The making of banners is an ancient craft.
Banners are mentioned in the Old Testament. They were used to keep order among those traveling to the promised land with Moses. Heraldic banners were used in Medieval Times for personal identification. Sashimono banners were worn by warriors in feudal Japan to distinguish enemies during battles. Airplanes started pulling advertising banners in the mid 1900s.
In recent times they’ve appeared in homes across a mantle or doorway, at weddings, even on top of wedding cakes.
A string of banners can do a whole bunch of things for scrapbook page design from adding repetitions of color and shape to guiding the eye. Take a look at 4 ways to use banners on scrapbook pages.
Arrange a string of banners with a “dip” swooping across all or part of a page.
The mix of triangles and banner flags arranged in two swoops on Kim Watson‘s “Direction You Choose” sets a festive tone and adds repetitions of shape and color
Tanyia Deskins added 4 banners swooping halfway across the page at top and bottom.
Michelle Houghton made a swooping banner by misting over triangles, which she then removed. She outlined the triangles, filled two with patterned paper, and added twine along the top.
2. A Straight Line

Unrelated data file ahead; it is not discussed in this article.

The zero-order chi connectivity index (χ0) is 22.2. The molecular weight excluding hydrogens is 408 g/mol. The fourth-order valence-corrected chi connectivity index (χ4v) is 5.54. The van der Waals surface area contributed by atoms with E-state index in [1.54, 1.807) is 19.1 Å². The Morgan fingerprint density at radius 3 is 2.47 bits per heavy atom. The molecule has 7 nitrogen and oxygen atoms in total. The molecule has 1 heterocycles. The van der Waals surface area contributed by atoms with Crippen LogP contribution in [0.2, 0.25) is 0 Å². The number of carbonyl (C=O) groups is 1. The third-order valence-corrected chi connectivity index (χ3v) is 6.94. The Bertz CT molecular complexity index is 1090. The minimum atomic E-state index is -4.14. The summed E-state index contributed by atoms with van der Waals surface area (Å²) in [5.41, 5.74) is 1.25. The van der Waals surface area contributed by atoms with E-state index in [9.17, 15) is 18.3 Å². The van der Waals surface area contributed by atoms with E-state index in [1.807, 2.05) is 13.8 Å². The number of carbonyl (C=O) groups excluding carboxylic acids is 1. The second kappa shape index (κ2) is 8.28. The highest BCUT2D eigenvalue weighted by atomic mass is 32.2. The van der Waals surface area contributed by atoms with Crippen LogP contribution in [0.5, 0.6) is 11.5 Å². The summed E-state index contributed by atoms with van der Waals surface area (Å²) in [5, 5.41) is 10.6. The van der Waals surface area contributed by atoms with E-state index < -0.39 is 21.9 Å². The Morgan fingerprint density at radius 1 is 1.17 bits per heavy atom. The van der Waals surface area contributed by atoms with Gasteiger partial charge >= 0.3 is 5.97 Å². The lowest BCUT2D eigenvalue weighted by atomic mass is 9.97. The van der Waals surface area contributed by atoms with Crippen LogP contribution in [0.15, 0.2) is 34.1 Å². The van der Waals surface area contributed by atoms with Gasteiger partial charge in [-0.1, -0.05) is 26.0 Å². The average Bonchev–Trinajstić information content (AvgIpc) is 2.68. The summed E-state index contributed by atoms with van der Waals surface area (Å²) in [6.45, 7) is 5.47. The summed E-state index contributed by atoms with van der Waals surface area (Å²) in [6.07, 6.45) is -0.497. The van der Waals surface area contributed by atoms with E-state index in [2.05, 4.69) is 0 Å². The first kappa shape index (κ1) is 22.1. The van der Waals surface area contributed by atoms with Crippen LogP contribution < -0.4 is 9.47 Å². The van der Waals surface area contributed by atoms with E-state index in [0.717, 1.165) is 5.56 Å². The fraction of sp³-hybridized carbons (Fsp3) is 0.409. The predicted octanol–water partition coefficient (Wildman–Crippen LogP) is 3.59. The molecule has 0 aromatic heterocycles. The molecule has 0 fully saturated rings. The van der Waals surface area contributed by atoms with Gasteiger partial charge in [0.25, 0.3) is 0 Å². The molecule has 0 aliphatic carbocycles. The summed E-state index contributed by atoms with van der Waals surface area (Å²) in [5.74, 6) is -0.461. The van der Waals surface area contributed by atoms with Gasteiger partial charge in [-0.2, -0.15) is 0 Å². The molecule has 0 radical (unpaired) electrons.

Betsy Sammarco layered a series of pennants at the bottom edge of her photo. She left a bit of space between each one and had no need to add a string — the photo above ties them all together.
The pennants on Audrey Neal‘s “School Spirit” are a repetition of sports pennants and a fitting embellishment for this page about Audrey’s feeling for her school at a time when the community is celebrating basketball success. She alternated between patterned paper and white pennants.
3. A Cluster
Jana Morton clustered several pennants at page top. Rather than being strung together, they are layered and tied with a string wrapped around them.
4. Title Home
Tami Taylor mixed triangles and banners in an upward curve across her page and leading to her focal point photo. She used each piece to hold the individual letters of her title.
Cindy Liebel strung hearts instead of pennants or banners and punched small holes at the tops. She threaded and twisted twine through them and added letter stickers for each letter of her title.
The placement of three triangles in a series — even when there is no tie — creates a recognizable pattern that triggers the viewer’s perception of them as part of a banner. Amy Kingsford placed them sideways along her element cluster — as if running up a flagpole.
6. A banner of unexpected shapes
Lisa Dickinson created a banner from small tags topped with journaling strips and tied with white cord. Each “flag” on the banner delivers a different message that supports her page topic of “Just Be.”
Doris Sander made a banner of several rectangles — of tags and even product packaging — that she ran across “Happy Moment.” Each point on the banner provides a home for embellishments and/or journaling. The largest piece resembles an old-fashioned needlework sampler of the alphabet.
How do you use banners on your pages? And what do you make them from? Try a new approach on your next pages.